Before Covid-19 struck the UK in March, the British Heart Foundation (BHF) had embarked on a strategy to digitise its services and bring its high street stores into the 21st century. But, as CTO Ursula Dolton explains to Tech Monitor, when the pandemic forced its shops to close the charity hit the accelerator.
This digital transformation has allowed the charity to maintain support for high-risk patients despite lockdown and has revolutionised its approach to fundraising.
Laying the foundations
Long before the coronavirus pandemic, the BHF had acknowledged its approach to technology needed a revamp. “Harnessing technology and innovation and using that as an accelerator… meant that we had to take digitisation seriously. That’s why we came up with our 2030 strategy, saying ‘let’s really get ourselves ready for this future, the fourth industrial revolution’.”
This realisation prompted the charity to integrate its technology capabilities, including back-office IT staff and front-office digital product teams, into a new, single directorate.
“With a massive restructuring and the introduction of all these new processes, it’s a huge change,” Dolton explains. The transformation included the creation of her role, which has oversight of everything related to technology. “The BHF as an organisation decided that we need to give technology a voice at the executive table.”
With this all-encompassing remit, Dolton and her team were able to pinpoint what investment was needed to ensure they had the right technology. “We have invested massively in the infrastructure,” Dolton says, “from the cloud providers to the networks to the Wi-Fi.”
A key pillar of this technology refresh was upgrading the BHF’s retail operations. The charity owns and operates 750 shops across the UK, Dolton explains. “Our point-of-sale (POS) system was quite old. It wasn’t fit for purpose, let alone Covid-19”.
Dolton invested millions of pounds into a POS upgrade, which included introducing tablets in all stores. “In changing the whole retail estate, we very much brought the shops into the 21st century,” says Dolton. Other investments included implementing Microsoft Office 365 and a new HR and payroll system from Workday.
Overnight digital transformation
Digitising the BHF was given new urgency in March 2020, when the UK’s lockdown forced the charity to close its shops for three months.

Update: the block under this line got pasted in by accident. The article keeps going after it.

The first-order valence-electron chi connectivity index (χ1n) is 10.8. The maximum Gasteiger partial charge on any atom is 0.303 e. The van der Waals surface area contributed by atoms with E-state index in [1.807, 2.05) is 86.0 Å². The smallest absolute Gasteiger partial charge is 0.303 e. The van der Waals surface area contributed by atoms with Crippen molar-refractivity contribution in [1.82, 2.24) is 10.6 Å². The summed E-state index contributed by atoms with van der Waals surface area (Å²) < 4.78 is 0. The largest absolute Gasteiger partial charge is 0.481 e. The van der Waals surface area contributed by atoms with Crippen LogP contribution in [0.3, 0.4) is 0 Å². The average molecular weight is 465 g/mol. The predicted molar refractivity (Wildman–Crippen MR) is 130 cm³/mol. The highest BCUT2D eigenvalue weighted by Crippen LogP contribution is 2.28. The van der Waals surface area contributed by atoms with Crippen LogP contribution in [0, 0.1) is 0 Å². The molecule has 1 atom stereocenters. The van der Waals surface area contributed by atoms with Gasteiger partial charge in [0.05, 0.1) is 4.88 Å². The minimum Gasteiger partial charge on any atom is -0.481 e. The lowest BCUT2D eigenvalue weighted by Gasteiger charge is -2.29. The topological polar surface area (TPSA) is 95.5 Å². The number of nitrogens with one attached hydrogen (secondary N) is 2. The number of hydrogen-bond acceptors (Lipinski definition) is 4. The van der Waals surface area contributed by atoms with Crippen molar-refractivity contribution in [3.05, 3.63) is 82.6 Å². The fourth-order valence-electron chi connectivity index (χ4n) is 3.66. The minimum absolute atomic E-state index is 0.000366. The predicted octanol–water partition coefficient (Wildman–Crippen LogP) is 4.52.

With its brick-and-mortar shops out of action, the BHF shifted focus to its online channels, which include eBay, Shopiago and Gumtree, as well as smaller boutique applications such as vintage clothes app Depop. “We’ve done amazingly with Depop. To date, we have generated about £17,000 just in sales,” says Dolton. It also pivoted to digital fundraising activities, such as home marathons and sponsored detoxes.
Meanwhile, the coronavirus pandemic triggered a spike in demand for support among people affected by heart disease. “We as a charity provide support and advice to people with heart and circulatory diseases and their families,” explains Dolton.
“When Covid-19 hit, the people who were contacting us were very much in the high-risk category, so all that demand for information just skyrocketed. We had to organise and expand our Heart Helpline. It used to operate nine to five, Monday to Friday, and we had to make sure it was there seven days a week with increased hours. We increased the number of personnel… and quickly created online tools internally so the people working on the phones could really work.”
To innovate quickly in response to lockdown restrictions, the BHF hosted a series of hackathons, with the support of technology partners including Amazon, Microsoft, Rackspace, Dell and Cisco. “We put forward some problem statements, and it was amazing because it really bought various people across the organisation together, not just in technology, but across the business”.
The future of fundraising
The challenge of responding to the pandemic has not only validated the BHF’s digitisation strategy, but it has also clarified the path forward. “I think what Covid-19 has done is to bring a bit more structure to our online implementation process, as well as accelerating it, but such positive results are fantastic”.
For Dolton, it has also revealed the need to get customer data in better shape. “One of the key things I identified was that we needed to get our customer data right, to provide that seamless internet experience,” she explains.
“We need to have that 360-degree view of our customers to give them that seamless experience, whether they actually walk into one of our shops, take part in an event or contact us on the heart-related health line,” Dolton adds. She is now embarking on a project to replace the BHF’s customer data platform and customer relationship management (CRM) system.
Perhaps most importantly, the shift to digital fundraising has broadened the BHF’s horizons as to how and where it raises the funds to deliver on its mission. “We are talking to various industry partners about gaming opportunities, to see how we can team up with others to figure out creation possibilities for online fundraising. I think that is where the future is”.